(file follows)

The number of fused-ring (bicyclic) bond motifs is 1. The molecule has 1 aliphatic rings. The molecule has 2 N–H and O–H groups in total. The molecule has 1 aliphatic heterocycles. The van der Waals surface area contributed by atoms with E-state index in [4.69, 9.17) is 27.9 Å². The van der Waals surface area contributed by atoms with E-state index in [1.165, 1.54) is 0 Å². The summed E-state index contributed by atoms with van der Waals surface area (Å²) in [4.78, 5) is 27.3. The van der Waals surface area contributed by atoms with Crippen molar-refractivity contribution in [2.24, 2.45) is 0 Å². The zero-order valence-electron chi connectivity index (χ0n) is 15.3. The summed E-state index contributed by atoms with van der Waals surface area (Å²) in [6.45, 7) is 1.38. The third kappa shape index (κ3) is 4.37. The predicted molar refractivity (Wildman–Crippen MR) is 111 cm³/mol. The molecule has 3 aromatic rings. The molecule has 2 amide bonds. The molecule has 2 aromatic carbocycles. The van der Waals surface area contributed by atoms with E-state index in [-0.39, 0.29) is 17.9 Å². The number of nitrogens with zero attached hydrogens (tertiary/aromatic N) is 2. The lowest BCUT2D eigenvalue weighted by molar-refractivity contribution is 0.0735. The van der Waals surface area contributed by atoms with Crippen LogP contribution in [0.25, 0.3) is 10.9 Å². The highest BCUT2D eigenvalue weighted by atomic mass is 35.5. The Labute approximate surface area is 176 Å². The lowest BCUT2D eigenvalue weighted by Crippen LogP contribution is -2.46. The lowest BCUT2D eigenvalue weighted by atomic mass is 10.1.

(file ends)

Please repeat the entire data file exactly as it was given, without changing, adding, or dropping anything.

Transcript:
The number of fused-ring (bicyclic) bond motifs is 1. The molecule has 1 aliphatic rings. The molecule has 2 N–H and O–H groups in total. The molecule has 1 aliphatic heterocycles. The van der Waals surface area contributed by atoms with E-state index in [4.69, 9.17) is 27.9 Å². The van der Waals surface area contributed by atoms with E-state index in [1.165, 1.54) is 0 Å². The summed E-state index contributed by atoms with van der Waals surface area (Å²) in [4.78, 5) is 27.3. The van der Waals surface area contributed by atoms with Crippen molar-refractivity contribution in [2.24, 2.45) is 0 Å². The zero-order valence-electron chi connectivity index (χ0n) is 15.3. The summed E-state index contributed by atoms with van der Waals surface area (Å²) in [6.45, 7) is 1.38. The third kappa shape index (κ3) is 4.37. The predicted molar refractivity (Wildman–Crippen MR) is 111 cm³/mol. The molecule has 3 aromatic rings. The molecule has 2 amide bonds. The molecule has 2 aromatic carbocycles. The van der Waals surface area contributed by atoms with E-state index in [-0.39, 0.29) is 17.9 Å². The number of nitrogens with zero attached hydrogens (tertiary/aromatic N) is 2. The lowest BCUT2D eigenvalue weighted by molar-refractivity contribution is 0.0735. The van der Waals surface area contributed by atoms with Crippen LogP contribution in [0.25, 0.3) is 10.9 Å². The highest BCUT2D eigenvalue weighted by atomic mass is 35.5. The Labute approximate surface area is 176 Å². The lowest BCUT2D eigenvalue weighted by Crippen LogP contribution is -2.46. The lowest BCUT2D eigenvalue weighted by atomic mass is 10.1.